- Early Behavior Problems – there is often a history of antisocial behavior before age 13, including lying, stealing, cheating, vandalism, bullying, truancy, sexual activity, fire-setting, substance abuse, and running away from home. Cruelty to animals or siblings is particularly ominous.
- Lack Of Realistic, Long-Term Goals – while they talk about big plans, they show an inability or persistent failure to execute long-term goals; then may drift from one place to another lacking any real direction in life.
- Impulsivity – many of their behaviors are not premeditated and seem to be unplanned. They seem unable to resist temptation and urges or to delay gratification. They may not consider the consequences and so they appear reckless, foolhardy and unpredictable.
- Irresponsibility – they will repeatedly fail to honor commitments or obligations, in school, work, family or social situations. The fail to turn up, don’t pay bills, fail to honor contracts etc.
- Failure To Accept Responsibility For Own Actions – it seems like it’s never their fault or their responsibility. They have little or no sense of duty or conscientiousness and often deny their responsibility. And in denying, they will even try and manipulate others!
- Many Short-Term Marital Relationships – inability to maintain a long-term relationship because they are inconsistent and unreliable.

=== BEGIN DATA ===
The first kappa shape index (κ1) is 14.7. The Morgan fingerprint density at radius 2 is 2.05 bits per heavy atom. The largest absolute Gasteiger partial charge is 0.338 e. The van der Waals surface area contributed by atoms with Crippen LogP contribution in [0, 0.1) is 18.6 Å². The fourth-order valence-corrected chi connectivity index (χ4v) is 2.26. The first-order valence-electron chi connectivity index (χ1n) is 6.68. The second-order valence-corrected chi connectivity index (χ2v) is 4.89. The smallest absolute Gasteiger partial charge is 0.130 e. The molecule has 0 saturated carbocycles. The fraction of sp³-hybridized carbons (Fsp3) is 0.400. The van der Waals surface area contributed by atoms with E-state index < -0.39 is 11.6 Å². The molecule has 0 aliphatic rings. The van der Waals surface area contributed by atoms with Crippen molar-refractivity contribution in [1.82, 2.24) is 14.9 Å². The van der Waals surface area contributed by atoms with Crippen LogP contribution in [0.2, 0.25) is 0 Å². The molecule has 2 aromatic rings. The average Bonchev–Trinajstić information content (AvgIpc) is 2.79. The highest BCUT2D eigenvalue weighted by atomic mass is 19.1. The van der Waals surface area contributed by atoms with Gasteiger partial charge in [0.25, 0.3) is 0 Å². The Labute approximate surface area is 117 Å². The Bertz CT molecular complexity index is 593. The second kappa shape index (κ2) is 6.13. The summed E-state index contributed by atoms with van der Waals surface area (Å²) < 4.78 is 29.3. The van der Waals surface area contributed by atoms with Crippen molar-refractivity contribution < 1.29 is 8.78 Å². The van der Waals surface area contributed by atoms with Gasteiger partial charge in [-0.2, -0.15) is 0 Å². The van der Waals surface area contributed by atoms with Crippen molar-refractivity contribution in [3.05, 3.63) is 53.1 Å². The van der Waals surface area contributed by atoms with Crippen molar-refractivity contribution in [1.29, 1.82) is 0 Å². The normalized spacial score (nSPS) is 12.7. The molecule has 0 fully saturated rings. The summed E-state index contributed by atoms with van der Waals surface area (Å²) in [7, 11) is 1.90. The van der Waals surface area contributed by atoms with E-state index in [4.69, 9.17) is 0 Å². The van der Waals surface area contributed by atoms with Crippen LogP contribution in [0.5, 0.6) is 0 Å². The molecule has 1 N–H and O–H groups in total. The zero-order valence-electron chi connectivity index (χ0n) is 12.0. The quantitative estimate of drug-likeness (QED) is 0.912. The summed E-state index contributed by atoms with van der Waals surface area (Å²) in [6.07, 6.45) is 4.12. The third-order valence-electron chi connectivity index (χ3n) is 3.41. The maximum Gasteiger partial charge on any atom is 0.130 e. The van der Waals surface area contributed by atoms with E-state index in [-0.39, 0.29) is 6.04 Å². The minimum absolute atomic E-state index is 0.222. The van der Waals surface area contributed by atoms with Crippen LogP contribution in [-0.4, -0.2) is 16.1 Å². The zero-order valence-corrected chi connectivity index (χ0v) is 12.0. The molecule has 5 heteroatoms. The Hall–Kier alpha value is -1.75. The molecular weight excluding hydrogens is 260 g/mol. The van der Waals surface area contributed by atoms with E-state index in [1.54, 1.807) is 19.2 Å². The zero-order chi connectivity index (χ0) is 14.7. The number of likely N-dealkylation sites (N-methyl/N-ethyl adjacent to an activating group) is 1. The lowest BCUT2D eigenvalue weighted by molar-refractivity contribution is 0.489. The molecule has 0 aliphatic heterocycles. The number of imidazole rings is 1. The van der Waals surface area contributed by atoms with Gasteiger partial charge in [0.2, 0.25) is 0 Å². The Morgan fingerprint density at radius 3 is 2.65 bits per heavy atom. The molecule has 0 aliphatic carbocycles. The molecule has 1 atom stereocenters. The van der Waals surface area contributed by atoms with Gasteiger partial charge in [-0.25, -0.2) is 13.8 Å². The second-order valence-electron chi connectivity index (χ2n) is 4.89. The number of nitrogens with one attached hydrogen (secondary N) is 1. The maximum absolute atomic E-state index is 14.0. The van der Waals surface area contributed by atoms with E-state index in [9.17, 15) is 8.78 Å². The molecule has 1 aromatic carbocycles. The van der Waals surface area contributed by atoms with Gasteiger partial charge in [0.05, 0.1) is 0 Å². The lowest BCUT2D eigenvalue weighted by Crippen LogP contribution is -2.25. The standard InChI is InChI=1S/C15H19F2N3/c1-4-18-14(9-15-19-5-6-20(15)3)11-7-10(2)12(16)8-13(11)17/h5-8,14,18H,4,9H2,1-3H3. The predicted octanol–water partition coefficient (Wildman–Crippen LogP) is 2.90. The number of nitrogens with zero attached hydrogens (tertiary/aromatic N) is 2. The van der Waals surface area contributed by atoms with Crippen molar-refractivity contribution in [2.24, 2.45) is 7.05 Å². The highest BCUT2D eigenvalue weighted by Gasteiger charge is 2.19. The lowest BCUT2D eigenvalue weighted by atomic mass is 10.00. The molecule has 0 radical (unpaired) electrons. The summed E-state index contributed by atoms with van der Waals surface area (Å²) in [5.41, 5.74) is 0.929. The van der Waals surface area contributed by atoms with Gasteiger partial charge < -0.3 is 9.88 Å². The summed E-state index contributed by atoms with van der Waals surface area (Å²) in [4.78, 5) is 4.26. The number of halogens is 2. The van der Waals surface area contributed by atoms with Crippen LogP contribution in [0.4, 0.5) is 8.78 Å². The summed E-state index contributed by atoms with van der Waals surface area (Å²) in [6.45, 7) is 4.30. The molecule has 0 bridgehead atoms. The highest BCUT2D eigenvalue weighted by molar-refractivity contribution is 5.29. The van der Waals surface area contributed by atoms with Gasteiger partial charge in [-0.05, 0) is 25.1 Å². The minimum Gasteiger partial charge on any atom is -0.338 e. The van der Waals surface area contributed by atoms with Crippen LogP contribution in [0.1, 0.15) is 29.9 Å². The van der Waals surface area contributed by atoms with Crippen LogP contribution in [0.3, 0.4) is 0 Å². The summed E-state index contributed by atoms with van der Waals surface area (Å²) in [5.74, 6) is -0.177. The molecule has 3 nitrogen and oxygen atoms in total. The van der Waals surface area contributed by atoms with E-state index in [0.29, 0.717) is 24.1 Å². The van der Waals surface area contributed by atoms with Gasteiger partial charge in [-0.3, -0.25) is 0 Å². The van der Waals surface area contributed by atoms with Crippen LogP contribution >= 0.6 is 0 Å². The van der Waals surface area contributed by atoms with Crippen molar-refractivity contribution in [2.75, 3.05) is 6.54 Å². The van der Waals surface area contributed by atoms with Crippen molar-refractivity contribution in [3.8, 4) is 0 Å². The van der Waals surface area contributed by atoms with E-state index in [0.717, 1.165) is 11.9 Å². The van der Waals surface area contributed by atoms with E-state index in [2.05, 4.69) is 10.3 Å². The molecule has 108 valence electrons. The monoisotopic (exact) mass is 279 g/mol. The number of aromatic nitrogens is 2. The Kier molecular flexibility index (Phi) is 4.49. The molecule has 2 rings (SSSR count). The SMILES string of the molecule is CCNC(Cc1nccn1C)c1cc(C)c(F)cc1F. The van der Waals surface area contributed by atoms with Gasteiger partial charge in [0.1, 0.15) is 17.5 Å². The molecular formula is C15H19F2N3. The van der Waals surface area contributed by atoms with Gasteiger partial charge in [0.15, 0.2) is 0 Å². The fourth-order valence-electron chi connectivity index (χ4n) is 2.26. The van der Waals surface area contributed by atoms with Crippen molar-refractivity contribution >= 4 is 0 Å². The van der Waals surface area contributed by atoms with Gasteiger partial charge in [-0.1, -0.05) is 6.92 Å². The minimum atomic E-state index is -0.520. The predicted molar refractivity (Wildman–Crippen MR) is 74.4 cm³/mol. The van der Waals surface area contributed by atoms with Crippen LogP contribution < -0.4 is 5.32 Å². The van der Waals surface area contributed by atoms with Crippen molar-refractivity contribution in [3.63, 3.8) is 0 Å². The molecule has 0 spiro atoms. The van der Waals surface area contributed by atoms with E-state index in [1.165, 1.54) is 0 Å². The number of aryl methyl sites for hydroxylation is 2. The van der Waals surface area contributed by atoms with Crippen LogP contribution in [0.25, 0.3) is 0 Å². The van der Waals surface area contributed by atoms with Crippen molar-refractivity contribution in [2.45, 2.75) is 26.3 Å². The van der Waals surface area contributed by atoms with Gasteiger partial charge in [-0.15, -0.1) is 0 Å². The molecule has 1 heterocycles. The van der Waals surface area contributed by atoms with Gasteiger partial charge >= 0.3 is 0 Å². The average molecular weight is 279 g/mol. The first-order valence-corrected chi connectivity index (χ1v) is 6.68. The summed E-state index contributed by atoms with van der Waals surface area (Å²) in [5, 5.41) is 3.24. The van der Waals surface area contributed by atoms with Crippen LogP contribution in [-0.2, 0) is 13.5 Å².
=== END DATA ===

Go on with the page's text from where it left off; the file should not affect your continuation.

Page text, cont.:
- Juvenile Delinquency – behavioral difficulties between the ages of 13-18. Typically behaviors that are crimes or are clearly manipulative, aggressive and callous.
- Revocation Of Condition Release – they may have had their probation revoked for technical reasons such as failing to appear, carelessness and so on.
- Criminal Versatility – unlike other criminals who may specialize in one area they are often involved in diverse activities, taking great pride at getting away with crimes.
Each of the twenty items are given one of three possible scores which are as follows:
- 0 – It doesn’t apply to the subject at all.
- 1 – It applies somewhat, meaning the trait is there, but it is not highly dominant in the person.
- 2 – It fits the person perfectly, it defines dominant traits in character &/or behavior.
A person who receives a score at or above 30 is considered a psychopath and will receive the psychopathy diagnosis.
The highest possible score a person can get is 40.
The average neurotypical (normal) person receives a score between 3 and 6 (4 being the average estimate).
The average non-psychopathic criminal receives a score between 16 and 22.
The average criminal Sociopath and/or Antisocial Personality Disordered individual receives a score between 22 and 26.
The serious criminal Sociopath and/or Antisocial Personality Disordered individual receives a score between 26 and 29.
Criminal Psychopaths receive a score between 30 and 40.
A clinician is required to conduct the test, based on interviews and research into the subject past, including criminal, medical and educational history, work history, physical movement between locations and home addresses, relationships and possible marital history and/or status, and – not least – interviews with as many people as possible who know or knew the subject – Family, co-workers, teachers, friends, neighbors, counselors and therapists, etc. This is not a diagnosis that is given lightly! If the clinician honors the ethical implications of the seriousness of psychopathy and stays true to the hippocratic oath.The Psychopathy Check List-Revised: (PCL-R)